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Epistemic Principles

A Primer for the Theory of Knowledge


Nicholas Rescher

Epistemic Principles: A Primer of the Theory of Knowledge presents a compact account of the basic principles of the theory of knowledge. In doing this, Nicholas Rescher aims to fill the current gap in contemporary philosophical theory of knowledge with a comprehensive analysis of epistemological fundamentals. The book is not a mere inventory of such rules and principles, but rather interweaves them into a continuous exposition of basic issues. Written at a user-friendly and accessible level, Epistemic Principles is an essential addition for both advanced undergraduate and graduate courses in epistemology.
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Chapter 23. The Anthomorphic Contextuality of Science


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Factual knowledge about how things stand in the world has to be based on “the data”: the information provided or suggested by experience. But there can—and presumably will be—very different modes of experience, different ways of interacting with the world depending on the modes of monitoring nature’s processes that are at the disposal of the agent.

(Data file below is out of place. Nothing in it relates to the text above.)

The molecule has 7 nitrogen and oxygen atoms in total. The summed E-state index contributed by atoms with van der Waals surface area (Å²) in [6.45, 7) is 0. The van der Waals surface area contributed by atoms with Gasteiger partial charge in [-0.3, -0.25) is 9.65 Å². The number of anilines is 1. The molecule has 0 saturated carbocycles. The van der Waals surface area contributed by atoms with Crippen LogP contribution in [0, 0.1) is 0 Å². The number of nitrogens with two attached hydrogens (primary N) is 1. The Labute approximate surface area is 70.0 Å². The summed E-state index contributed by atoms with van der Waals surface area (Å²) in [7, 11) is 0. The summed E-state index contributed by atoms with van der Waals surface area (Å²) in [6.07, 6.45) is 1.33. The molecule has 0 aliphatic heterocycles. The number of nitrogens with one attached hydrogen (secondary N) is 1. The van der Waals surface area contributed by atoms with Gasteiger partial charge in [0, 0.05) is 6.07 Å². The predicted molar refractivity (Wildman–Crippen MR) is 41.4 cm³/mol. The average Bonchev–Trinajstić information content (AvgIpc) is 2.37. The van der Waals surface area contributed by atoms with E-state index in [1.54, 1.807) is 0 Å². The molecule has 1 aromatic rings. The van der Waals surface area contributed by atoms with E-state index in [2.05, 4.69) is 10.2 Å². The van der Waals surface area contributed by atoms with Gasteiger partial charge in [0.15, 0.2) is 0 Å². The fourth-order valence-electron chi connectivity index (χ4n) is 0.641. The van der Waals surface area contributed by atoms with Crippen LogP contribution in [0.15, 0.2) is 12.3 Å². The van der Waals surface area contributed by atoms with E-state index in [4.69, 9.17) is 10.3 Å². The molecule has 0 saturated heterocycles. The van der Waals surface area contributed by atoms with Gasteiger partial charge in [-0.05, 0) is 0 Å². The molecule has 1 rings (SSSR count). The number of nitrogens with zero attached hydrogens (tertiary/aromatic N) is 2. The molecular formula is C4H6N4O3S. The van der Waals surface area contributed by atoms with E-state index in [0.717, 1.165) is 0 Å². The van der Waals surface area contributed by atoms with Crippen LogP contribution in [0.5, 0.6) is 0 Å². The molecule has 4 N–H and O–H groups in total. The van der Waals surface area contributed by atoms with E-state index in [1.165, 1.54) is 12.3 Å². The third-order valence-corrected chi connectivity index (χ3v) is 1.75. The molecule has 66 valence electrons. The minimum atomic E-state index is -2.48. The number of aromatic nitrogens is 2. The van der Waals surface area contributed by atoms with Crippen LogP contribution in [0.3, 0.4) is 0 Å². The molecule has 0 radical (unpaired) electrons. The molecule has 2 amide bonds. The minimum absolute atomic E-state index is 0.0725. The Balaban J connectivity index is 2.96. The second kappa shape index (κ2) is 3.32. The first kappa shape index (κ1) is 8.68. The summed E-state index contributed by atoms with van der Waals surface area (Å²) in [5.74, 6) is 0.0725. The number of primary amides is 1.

Different forms of intelligent beings whose modes of relating to their environment differ from ours are bound to develop very different theories of Nature, very different views of reality because they obtain a different views of the world. The idea that when the object of investigation is the same, the relevant findings must be the same is highly problematic and the “one world, one science” argument deeply fallacious.1 Alien beings live in common world but are bound to arrive at very different conceptions of it—all in principle rationally warranted by premises acceptable to those practitioners on the basis of their experience. The situation is governed by the fundamental principle that: The different data available to different investigators provide premises that warrant different conclusions.

This perspective enjoins the pivotal question: To what extent would the functional equivalent of natural science built up by the inquiring intelligences of an astronomically remote civilization be bound to resemble our science? ← 132 | 133 → In considering this issue, one soon comes to realize that there is an enormous potential for...

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